Mickey Joseph, dancing and scanning and missing
open receiver after open receiver. There was the
ND offense, with every chance in the world, as
NU's attack shifted into its late-game neutral
mode, an all-too-familiar scene for the Huskers in
There was Joey Getherall, surely the smallest
player on the field, grabbing a punt at his 17 and
finding a parted red sea of his own to rocket
through, his own green carpet to the end zone.
There was Nebraska reserve I-back Dahrran
Diedrick, waiting for the five o’clock train as
Getherall floated by him untouched. There was the
inevitable all the way out of South Bend. In its
place: the quite, quite possible.
There was the trademark screen pass that
Husker Coach Frank Solich always calls in the fourth quarters, the
play that never works, never even gets completed. It epitomizes what
Alexander later termed NU’s offensive “lull.” More like the morgue.
There was the fourth down and one at the Nebraska 30. There was
ND Coach Bob Davie, calling the roll right, trying to wake the Texas
echoes of 1996. There was one receiver open, then another and
another. There was Battle, missing them all. There was tight end
Jabari Holloway standing alone, on the other side of the field, his
green carpet ride leaving the station.
There was the Davie decision - the right decision - to run out the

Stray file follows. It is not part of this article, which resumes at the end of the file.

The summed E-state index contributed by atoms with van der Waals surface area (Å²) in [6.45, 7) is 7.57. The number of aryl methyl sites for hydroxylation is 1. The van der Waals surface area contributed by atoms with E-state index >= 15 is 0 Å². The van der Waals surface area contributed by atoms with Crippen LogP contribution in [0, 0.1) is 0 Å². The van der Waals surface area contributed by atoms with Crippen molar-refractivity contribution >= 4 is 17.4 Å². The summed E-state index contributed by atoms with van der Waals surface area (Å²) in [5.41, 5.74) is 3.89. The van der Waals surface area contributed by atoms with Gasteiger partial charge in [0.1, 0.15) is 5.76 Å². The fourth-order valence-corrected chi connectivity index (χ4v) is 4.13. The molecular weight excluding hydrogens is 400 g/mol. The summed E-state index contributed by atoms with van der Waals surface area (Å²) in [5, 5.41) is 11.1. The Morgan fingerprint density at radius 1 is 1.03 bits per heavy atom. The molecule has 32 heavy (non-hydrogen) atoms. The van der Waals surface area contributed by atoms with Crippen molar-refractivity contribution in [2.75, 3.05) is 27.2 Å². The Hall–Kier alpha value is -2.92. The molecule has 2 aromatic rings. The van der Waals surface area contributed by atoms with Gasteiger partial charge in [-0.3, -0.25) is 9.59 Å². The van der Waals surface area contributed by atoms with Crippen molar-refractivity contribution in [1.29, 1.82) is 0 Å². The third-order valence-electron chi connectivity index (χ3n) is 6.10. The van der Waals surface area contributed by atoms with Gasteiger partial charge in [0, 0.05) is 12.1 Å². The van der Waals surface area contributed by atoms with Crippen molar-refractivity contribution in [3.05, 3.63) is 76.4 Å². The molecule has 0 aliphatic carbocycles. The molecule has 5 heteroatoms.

clock at the end of regulation and send the game into overtime.
There was the field level view. Crazy. There was the NBC sports
cameraman screaming at fans to “Run! Move! Get Outta There!”
There was the student body, the whirling hands, moving to the chant.
There was “Kill! Kill!” There was the ND cheerleader, waving her
pompoms at a wall of photographers separating her from the fans.
There was the stadium, all 80,232 within it, rising to its collective feet,
rumbling with noise, from both red and green and boiling together.
The echoes were wide awake.
There was the first drive of the extra quarter, what should have
been an Irish touchdown. There was fullback Tom Lipienski standing
alone, in the end zone, simply waiting for Battle to see him.
Battle had to see him! The hands stopped whirling and pointed.
Screams, then shrieks. An implausibly long amount of time passed. It
stood still, even.
And Battle missed him. The last miss. The most costly one of all.
Battle ran and spun and juked and faked and lunged. It was a worthy
effort. ND kicked its field goal and took a 24-21 lead. But had Notre
Dame a Crouch to lead it, Saturday would have been a much different
There was Crouch, though, in red and white, needing to hit a
third-down pass on NU’s possession and finding Tracey Wistrom.
There was the wait to see if Wistrom had stretched far enough for a
first down. The cheerleaders said no. The replays said maybe. The
referees said yes.
And there was, finally, Crouch again, on an option left, the 129th
play of the game, ending it with a dash to the short corner of the end
zone. He stood and looked at the crowd, took the ball and spun it like
a top and then was mobbed.
There was the crowd, silent The hands, down. Then up again, as
Notre Dame, tired and proud, raised its helmets. There was Nebraska,
There was Solich afterward, and his quote: “I think this game lived
up to the expectations of the fans, the media, and the people
There was unanimous agreement.
There was Nebraska 27, Notre Dame 24. There was a game to be